In this work, we ask what conflict over abortion before Roe might teach about the logic of conflict after Roe. Examining the period before the Court ruled allows us to perform something of a “natural science experiment”—to investigate what forces were capable of generating political conflict over abortion, in the absence of judicial review.  We found facts absent in most discussions of “Roe” and “backlash.”

(1)   Before Roe, there was escalating conflict over abortion, driven by social movements, religious institutions—and by political parties.
(2)   Before Roe, there was broad popular support for liberalization of abortion law. Polling on the eve of the decision showed that substantial majorities of Americans  favored decriminalizing abortion: more Republicans than Democrats  -- more than two-thirds of self-identified Republicans and 56 percent of Catholics  told Gallup that “The decision to have an abortion should be made solely by a woman and her physician.”   (Three major surveys conducted in the immediate aftermath of Roe  – Harris, Field, and NORC – all showed that the decision did not reduce but rather consolidated these broad levels of popular support.)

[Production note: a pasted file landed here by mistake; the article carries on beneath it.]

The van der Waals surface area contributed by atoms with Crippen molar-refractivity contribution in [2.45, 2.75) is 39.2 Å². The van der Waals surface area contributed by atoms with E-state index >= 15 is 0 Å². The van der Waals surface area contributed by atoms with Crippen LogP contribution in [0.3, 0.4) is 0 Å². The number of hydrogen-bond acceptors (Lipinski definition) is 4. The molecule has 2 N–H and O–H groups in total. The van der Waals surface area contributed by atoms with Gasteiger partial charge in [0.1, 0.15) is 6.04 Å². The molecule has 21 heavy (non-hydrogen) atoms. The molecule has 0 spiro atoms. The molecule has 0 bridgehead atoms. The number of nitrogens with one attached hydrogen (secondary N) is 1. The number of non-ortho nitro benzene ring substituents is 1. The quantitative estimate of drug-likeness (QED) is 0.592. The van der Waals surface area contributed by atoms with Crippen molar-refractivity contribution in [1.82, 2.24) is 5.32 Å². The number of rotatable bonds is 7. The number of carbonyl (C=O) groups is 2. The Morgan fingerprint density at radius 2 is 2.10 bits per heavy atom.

(3)   Before Roe, despite broad popular support, liberalization of abortion law had all but come to a halt in the face of concerted opposition by a Catholic-led minority. It was, in other words, decidedly not the case that abortion reform was on an inevitable march forward if only the Supreme Court had stayed its hand.